PUF AV: A Day at Georgia Power's Customer Resource Center

Deck: 

Future for Industrial and Commercial Customers

PUF 2.0 - November 15, 2017

Public Utilities Fortnightly visited Georgia Power's Atlanta Customer Resource Center on October 10. It's an amazing place where industrial and commercial customers can see their future and test out the best equipment on the market for their businesses.


Electric Griddle

They will have different temperatures per tray. Mine's a three-tray unit I have back here. So, I could cook at 500, 300, and 100.

In the restaurant industry, they kind of design their whole menu around any temperature and the different times. We have that piece of equipment.

How do we promote the electric griddle? Well, when we serpentine an element on here, we cover more surface space than a gas one does. We're going to have less temperature differential on this plate.

Now, if you're Waffle House, that doesn't work, right? Waffle House, you ever seen them? They like to cook and like to hold. We wouldn't go show them an electric griddle.

For somebody spitting burgers out every day, and doing eighty percent of their business in two hours, we want to show them the more productive piece of equipment.


Fryers

Fifty dollars a vat, right, the year's savings. That's what we talk about when we talk about fryers.

They're more productive on the electric side. Every piece of equipment you see here comes in gas. There's a gas alternative. Every piece of electrical equipment is more efficient than its counterpart in gas, probably on average about twenty to twenty-five percent.


Maintenance

We talk about equipment, we don't talk about measuring the plug, load, and then measuring the pipe. We talk about the system impact of that equipment.

So, maintenance is a big part of this. There's a lot of moving parts on gas. You've got to have the burner. You've got to have the air flow. You've got to have the gas pressure and all that. Electric is much simpler, much more longevity, less maintenance. So those are the things we talk about if somebody came in to our place to talk about the electric advantage.


Snow Melt

We want to address things at what I call the snow melt, up top, and let it come down. Our next venture, which is very important to the other utilities out there is to prop up what we call the Electric Foodservice Council, where electric utilities come together with manufacturers of this equipment to address the change. If any utility guys are listening out there, let's go together. Let's approach these customers together. Much more effective.


Induction

Have a flame, a conducted flame, or an electric range element that's conducting heat. We're actually, through induction, heating the pan itself, internally, which heats the product. Therefore, the only reason the surface gets hot is because the pan got hot, the exact opposite of conduction.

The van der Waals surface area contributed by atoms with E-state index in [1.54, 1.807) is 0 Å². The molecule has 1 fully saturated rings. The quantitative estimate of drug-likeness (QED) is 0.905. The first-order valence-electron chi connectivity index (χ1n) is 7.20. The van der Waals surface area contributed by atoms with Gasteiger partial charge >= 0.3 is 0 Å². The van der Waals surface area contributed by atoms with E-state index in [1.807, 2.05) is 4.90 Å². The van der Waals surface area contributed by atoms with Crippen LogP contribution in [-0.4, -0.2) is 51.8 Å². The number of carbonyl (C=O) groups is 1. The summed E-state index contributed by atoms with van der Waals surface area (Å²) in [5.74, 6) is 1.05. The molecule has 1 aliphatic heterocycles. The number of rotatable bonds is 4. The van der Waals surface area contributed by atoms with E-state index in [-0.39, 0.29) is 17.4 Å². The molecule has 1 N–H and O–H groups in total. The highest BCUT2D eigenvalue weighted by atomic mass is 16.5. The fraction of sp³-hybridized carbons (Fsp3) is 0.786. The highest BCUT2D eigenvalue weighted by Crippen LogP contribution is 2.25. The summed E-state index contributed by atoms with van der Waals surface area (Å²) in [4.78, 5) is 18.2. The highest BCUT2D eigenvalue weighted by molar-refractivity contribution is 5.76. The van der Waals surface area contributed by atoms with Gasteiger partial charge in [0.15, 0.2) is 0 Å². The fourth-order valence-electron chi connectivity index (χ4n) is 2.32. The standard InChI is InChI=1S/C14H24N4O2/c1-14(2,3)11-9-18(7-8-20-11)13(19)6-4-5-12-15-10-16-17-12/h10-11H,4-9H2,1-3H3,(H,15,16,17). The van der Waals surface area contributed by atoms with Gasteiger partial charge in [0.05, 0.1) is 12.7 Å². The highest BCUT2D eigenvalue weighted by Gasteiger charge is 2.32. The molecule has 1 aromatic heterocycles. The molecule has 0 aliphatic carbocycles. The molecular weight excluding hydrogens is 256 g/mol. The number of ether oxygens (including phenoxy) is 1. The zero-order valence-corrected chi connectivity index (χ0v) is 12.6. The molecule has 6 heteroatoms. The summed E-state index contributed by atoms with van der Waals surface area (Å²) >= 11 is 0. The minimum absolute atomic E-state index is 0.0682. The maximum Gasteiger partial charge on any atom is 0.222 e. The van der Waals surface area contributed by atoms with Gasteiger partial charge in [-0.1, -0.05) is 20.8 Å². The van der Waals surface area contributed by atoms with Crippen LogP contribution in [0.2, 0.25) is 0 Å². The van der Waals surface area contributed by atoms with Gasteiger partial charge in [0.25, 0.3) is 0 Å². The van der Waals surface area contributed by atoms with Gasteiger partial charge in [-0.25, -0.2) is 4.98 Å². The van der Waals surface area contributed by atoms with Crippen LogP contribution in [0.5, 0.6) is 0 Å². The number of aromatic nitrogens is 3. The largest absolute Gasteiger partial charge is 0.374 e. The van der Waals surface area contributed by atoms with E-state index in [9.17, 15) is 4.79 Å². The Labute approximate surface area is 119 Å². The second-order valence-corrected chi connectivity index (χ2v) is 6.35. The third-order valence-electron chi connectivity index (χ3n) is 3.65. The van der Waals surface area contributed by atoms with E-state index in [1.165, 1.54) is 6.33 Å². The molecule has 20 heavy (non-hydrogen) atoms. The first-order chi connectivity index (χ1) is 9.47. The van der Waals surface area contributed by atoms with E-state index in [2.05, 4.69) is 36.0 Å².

Tractor Trailer

A tractor trailer refrigeration unit. You see them, they mount on the front of the trailer. Next time you're out on the freeway, see these big trucks.

You might notice these things on the front of the trailer. Its purpose is to refrigerate or freeze and maintain temperature in the trailer. That truck is shipping frozen goods, refrigerated goods, those kinds of things.

It's powered by a diesel engine. What sets this one apart is the diesel engine actually turns a generator, and the refrigeration part of the system is electric. But it's powered by this generator when that truck's going down the road.

What that means, when this thing is parked (a lot of times these trucks are parked for hours), the truck pulls into a distribution center. They may load that truck during the night. The driver with the tractor shows up 6:00 a.m. and hooks up, pulls that trailer out, and he heads off across country.

Well, if this thing is sitting for two, three, four, five hours, that engine is going to have to run. You got a diesel engine sitting there idling, running, that's emitting emissions, it's using diesel fuel, it's putting runtime hours on the engine. It's just a like a car, you got to maintain it, and it's noisy, so if there are residential areas nearby, it could be a factor. You may have half a dozen of these trucks sitting out there running.


Hybrid Unit

The unit is called a hybrid unit because the diesel engine doesn't power the refrigeration equipment directly. It powers that generator.

So, you shut the diesel engine off and connect this to, say, shore power, you can call it. And it will operate that electrically.

So, it's much cheaper to run this on electricity than diesel fuel. It's very quiet. There's no emissions. There's less run time. Wear and tear on that diesel engine. It just makes perfect sense to do that.

So, the reason we have this here in our facility is we want to educate our customers who are in that kind of business, about this capability. Most of the smaller truck refrigeration units are already equipped to do this. The large units like this, it's typically an option, an extra cost option, to get the hybrid capability.